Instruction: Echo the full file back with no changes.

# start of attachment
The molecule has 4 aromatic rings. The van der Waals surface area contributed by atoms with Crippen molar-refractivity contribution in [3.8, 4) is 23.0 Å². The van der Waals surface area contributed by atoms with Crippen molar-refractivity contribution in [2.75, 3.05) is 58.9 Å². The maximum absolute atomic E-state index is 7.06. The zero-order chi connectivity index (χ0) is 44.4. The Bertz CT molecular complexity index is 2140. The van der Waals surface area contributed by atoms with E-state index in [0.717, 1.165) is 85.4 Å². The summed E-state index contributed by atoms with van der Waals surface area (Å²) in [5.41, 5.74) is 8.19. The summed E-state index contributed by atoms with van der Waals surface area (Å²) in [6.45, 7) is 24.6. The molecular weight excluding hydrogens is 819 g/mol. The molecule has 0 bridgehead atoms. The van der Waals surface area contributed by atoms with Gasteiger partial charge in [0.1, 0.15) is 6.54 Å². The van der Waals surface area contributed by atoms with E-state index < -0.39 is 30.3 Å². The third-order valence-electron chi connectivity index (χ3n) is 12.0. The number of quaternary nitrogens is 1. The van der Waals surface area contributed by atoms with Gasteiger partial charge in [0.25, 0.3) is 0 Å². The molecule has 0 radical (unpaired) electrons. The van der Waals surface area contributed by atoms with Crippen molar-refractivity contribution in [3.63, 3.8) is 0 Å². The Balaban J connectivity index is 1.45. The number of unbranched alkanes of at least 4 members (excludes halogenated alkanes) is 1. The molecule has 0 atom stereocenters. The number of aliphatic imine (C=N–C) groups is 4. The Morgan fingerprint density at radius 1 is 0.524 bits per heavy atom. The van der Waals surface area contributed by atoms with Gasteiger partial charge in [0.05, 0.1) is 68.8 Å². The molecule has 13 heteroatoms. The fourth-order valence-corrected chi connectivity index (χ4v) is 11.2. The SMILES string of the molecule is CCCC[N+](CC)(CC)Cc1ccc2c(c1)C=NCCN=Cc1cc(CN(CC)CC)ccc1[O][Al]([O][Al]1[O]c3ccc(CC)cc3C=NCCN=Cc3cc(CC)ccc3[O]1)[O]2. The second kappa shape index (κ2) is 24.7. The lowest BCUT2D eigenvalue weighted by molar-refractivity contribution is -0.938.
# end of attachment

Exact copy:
The molecule has 4 aromatic rings. The van der Waals surface area contributed by atoms with Crippen molar-refractivity contribution in [3.8, 4) is 23.0 Å². The van der Waals surface area contributed by atoms with Crippen molar-refractivity contribution in [2.75, 3.05) is 58.9 Å². The maximum absolute atomic E-state index is 7.06. The zero-order chi connectivity index (χ0) is 44.4. The Bertz CT molecular complexity index is 2140. The van der Waals surface area contributed by atoms with E-state index in [0.717, 1.165) is 85.4 Å². The summed E-state index contributed by atoms with van der Waals surface area (Å²) in [5.41, 5.74) is 8.19. The summed E-state index contributed by atoms with van der Waals surface area (Å²) in [6.45, 7) is 24.6. The molecular weight excluding hydrogens is 819 g/mol. The molecule has 0 bridgehead atoms. The van der Waals surface area contributed by atoms with Gasteiger partial charge in [0.1, 0.15) is 6.54 Å². The van der Waals surface area contributed by atoms with E-state index < -0.39 is 30.3 Å². The third-order valence-electron chi connectivity index (χ3n) is 12.0. The number of quaternary nitrogens is 1. The van der Waals surface area contributed by atoms with Gasteiger partial charge in [0.25, 0.3) is 0 Å². The molecule has 0 radical (unpaired) electrons. The van der Waals surface area contributed by atoms with Crippen molar-refractivity contribution in [3.63, 3.8) is 0 Å². The Balaban J connectivity index is 1.45. The number of unbranched alkanes of at least 4 members (excludes halogenated alkanes) is 1. The molecule has 0 atom stereocenters. The number of aliphatic imine (C=N–C) groups is 4. The Morgan fingerprint density at radius 1 is 0.524 bits per heavy atom. The van der Waals surface area contributed by atoms with Gasteiger partial charge in [0.05, 0.1) is 68.8 Å². The molecule has 13 heteroatoms. The fourth-order valence-corrected chi connectivity index (χ4v) is 11.2. The SMILES string of the molecule is CCCC[N+](CC)(CC)Cc1ccc2c(c1)C=NCCN=Cc1cc(CN(CC)CC)ccc1[O][Al]([O][Al]1[O]c3ccc(CC)cc3C=NCCN=Cc3cc(CC)ccc3[O]1)[O]2. The second kappa shape index (κ2) is 24.7. The lowest BCUT2D eigenvalue weighted by molar-refractivity contribution is -0.938.